You hear a lot today about how the funnel is dead, but the funnel was never meant to be a sequential journey. Consumers haven't changed that much over time. People were acting very non-linear 100 years ago. Today, we just have more visibility into the different points of the funnel, which makes us all realize that it's not a linear process, but rather a series of mind states consumers go through from first encounter to purchase. And you need to adapt your marketing strategy to different marketing tasks for each stage, and that hasn't changed.
How can brands connect awareness to purchase in the customer journey?
In terms of creating that idea of—what we call at Reprise Digital—customer flow for a brand or for our clients, there are really three elements that we focus on: experience, media, and content.
The first of those pillars—experience—is all about removing any friction in the customer experience. So, that is about optimizing owned assets often. Whether that is owned web properties, SEO, or UX—making sure that the customer experience from initial impression to purchase is as frictionless as possible. As a brand, that's probably the first area you should address.
The second pillar we focus on is media. That's where you can really help higher volumes of customers move throughout that experience. That's obviously about deploying your media dollars across all the digital channels in a way that is orchestrated by the journey, as well. It's not just about understanding the journey. It's also about deploying your media dollars differently across channels, and within channels, for each stage of the journey. That is a major area of opportunity for many companies today.
And then the third pillar is content. Whereas media pushes out messaging to consumers, content is what can pull them in by being relevant. To me, those three pillars are key to driving customer flow.
How should content support the customer journey?
Content should be fluid, and—three is the magic number—there are three properties to that, as well, in my opinion. The first one is that it moves, and it moves along the journey with the customer. Obviously, content plays a different role at each stage in the journey for a brand. In the beginning, it may be more informational and aspirational, but it needs to change as it moves along with the customer journey. That means that you need to have content that covers the entire journey, and content on a vast range of dimensions—from informational, to entertainment, to utility.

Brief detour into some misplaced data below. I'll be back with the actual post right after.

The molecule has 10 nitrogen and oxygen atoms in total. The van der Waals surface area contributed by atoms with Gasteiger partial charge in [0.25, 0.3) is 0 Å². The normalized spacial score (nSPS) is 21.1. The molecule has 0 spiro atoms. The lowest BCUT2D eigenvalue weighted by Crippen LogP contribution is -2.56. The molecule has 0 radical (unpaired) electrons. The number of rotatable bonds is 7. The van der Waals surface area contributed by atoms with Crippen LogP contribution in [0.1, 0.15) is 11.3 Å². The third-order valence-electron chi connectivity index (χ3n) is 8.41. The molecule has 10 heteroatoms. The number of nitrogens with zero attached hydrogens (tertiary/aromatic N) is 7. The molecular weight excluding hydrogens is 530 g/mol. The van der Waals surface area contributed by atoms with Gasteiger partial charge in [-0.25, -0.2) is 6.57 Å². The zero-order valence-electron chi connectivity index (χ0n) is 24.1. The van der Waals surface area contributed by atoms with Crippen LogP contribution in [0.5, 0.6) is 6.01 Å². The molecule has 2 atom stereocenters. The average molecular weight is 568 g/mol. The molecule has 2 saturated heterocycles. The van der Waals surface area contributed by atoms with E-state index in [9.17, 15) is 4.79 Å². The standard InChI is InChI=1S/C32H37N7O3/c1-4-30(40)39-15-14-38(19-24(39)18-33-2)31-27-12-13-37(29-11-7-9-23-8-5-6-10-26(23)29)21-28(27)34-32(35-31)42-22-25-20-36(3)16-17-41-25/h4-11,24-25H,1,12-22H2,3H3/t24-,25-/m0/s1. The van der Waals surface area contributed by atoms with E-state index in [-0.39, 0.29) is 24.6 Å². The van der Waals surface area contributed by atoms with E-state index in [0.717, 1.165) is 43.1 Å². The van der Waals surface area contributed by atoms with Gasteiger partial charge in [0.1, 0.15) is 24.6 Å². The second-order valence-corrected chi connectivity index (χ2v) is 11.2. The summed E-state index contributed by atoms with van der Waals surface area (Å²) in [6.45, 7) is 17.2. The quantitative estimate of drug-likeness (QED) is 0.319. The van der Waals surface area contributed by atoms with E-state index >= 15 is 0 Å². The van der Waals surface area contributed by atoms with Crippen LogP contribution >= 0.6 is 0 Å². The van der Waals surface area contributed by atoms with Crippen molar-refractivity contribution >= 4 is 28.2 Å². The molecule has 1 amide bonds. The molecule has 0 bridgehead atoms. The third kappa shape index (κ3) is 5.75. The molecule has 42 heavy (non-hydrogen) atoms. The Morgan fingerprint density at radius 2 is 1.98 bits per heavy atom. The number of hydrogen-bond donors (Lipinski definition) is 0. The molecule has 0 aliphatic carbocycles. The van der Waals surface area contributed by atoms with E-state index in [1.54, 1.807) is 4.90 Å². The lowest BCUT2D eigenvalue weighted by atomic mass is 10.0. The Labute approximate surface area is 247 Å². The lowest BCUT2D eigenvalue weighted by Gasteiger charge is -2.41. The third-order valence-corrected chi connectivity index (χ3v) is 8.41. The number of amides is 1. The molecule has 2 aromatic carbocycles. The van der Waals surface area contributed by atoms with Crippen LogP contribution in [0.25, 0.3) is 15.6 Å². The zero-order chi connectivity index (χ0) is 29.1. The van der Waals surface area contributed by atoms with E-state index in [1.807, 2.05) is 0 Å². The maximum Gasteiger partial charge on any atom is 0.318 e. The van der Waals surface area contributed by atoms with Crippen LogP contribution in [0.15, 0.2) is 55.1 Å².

The second characteristic of fluid content is that it has to adapt to the format it resides in. But media fragmentation makes this really challenging, because there are so many formats, and so much innovation with media and content formats. So, it's about making sure that you understand those media formats really well, and that you know what the best practices are within these formats, so you can adapt your content accordingly. That's where media agencies are really interesting today, because they traditionally haven't been in the content creation space. But now clients are demanding us to be in that space more, because media agencies know the media properties really well. And they have the data to prove what works and what doesn't work on different properties.
The final thing content needs to do is be immersive. It needs to immerse consumers, emotionally. And that's where creativity comes into play. And creativity isn't just for big brand-building. It can live at each stage of the journey. And if you challenge your creative teams accordingly, then creativity can really live everywhere.
If you can just be where your audiences are, and anticipate the next step, maybe sometimes nudging or guiding, I think that's really what generating that flow is all about. When I’m assessing a creative idea, I always ask, “All right, so what’s the consumer going to do next?” And the best brands know it’s all about keeping the customer as your compass.